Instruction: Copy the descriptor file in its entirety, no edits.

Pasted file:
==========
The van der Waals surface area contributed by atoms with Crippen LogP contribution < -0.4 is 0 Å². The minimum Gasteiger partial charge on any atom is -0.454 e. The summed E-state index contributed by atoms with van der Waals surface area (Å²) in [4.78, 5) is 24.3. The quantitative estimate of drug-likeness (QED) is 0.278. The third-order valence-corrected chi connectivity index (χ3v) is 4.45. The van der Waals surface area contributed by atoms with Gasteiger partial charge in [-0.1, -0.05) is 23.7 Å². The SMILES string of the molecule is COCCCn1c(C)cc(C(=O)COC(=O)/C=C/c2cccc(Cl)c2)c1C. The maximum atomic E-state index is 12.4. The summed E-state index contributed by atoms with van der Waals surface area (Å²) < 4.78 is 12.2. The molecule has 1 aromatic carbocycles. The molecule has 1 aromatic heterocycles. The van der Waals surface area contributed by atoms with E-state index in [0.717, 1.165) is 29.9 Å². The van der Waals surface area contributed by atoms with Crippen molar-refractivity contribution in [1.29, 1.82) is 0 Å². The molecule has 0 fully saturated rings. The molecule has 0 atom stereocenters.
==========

The van der Waals surface area contributed by atoms with Crippen LogP contribution < -0.4 is 0 Å². The minimum Gasteiger partial charge on any atom is -0.454 e. The summed E-state index contributed by atoms with van der Waals surface area (Å²) in [4.78, 5) is 24.3. The quantitative estimate of drug-likeness (QED) is 0.278. The third-order valence-corrected chi connectivity index (χ3v) is 4.45. The van der Waals surface area contributed by atoms with Gasteiger partial charge in [-0.1, -0.05) is 23.7 Å². The SMILES string of the molecule is COCCCn1c(C)cc(C(=O)COC(=O)/C=C/c2cccc(Cl)c2)c1C. The maximum atomic E-state index is 12.4. The summed E-state index contributed by atoms with van der Waals surface area (Å²) < 4.78 is 12.2. The molecule has 1 aromatic carbocycles. The molecule has 1 aromatic heterocycles. The van der Waals surface area contributed by atoms with E-state index in [0.717, 1.165) is 29.9 Å². The van der Waals surface area contributed by atoms with Crippen molar-refractivity contribution in [1.29, 1.82) is 0 Å². The molecule has 0 fully saturated rings. The molecule has 0 atom stereocenters.